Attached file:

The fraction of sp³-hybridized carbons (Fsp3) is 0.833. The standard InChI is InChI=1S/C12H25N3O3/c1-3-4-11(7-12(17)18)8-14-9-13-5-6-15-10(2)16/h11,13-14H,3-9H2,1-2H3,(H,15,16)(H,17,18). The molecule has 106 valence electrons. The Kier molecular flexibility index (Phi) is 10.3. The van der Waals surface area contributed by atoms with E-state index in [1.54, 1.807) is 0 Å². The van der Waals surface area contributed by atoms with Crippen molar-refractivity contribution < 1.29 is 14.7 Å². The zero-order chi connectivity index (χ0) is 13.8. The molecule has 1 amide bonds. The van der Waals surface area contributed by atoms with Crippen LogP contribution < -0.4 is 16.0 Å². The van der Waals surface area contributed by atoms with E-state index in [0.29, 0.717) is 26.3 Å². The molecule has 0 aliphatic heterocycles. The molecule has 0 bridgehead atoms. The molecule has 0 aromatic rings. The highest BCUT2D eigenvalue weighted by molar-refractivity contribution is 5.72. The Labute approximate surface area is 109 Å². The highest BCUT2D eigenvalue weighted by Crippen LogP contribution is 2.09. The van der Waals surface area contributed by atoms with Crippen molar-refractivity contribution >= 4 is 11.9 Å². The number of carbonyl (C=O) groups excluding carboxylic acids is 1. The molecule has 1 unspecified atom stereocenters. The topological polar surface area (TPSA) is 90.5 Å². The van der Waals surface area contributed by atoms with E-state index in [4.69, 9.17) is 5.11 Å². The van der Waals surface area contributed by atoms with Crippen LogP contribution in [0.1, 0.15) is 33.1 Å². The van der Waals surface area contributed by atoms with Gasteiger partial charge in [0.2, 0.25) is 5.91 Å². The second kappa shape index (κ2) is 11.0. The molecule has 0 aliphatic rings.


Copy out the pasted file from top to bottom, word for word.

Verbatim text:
The fraction of sp³-hybridized carbons (Fsp3) is 0.833. The standard InChI is InChI=1S/C12H25N3O3/c1-3-4-11(7-12(17)18)8-14-9-13-5-6-15-10(2)16/h11,13-14H,3-9H2,1-2H3,(H,15,16)(H,17,18). The molecule has 106 valence electrons. The Kier molecular flexibility index (Phi) is 10.3. The van der Waals surface area contributed by atoms with E-state index in [1.54, 1.807) is 0 Å². The van der Waals surface area contributed by atoms with Crippen molar-refractivity contribution < 1.29 is 14.7 Å². The zero-order chi connectivity index (χ0) is 13.8. The molecule has 1 amide bonds. The van der Waals surface area contributed by atoms with Crippen LogP contribution < -0.4 is 16.0 Å². The van der Waals surface area contributed by atoms with E-state index in [0.29, 0.717) is 26.3 Å². The molecule has 0 aliphatic heterocycles. The molecule has 0 bridgehead atoms. The molecule has 0 aromatic rings. The highest BCUT2D eigenvalue weighted by molar-refractivity contribution is 5.72. The Labute approximate surface area is 109 Å². The highest BCUT2D eigenvalue weighted by Crippen LogP contribution is 2.09. The van der Waals surface area contributed by atoms with Crippen molar-refractivity contribution >= 4 is 11.9 Å². The number of carbonyl (C=O) groups excluding carboxylic acids is 1. The molecule has 1 unspecified atom stereocenters. The topological polar surface area (TPSA) is 90.5 Å². The van der Waals surface area contributed by atoms with E-state index in [4.69, 9.17) is 5.11 Å². The van der Waals surface area contributed by atoms with Crippen LogP contribution in [0.1, 0.15) is 33.1 Å². The van der Waals surface area contributed by atoms with Gasteiger partial charge in [0.2, 0.25) is 5.91 Å². The second kappa shape index (κ2) is 11.0. The molecule has 0 aliphatic rings.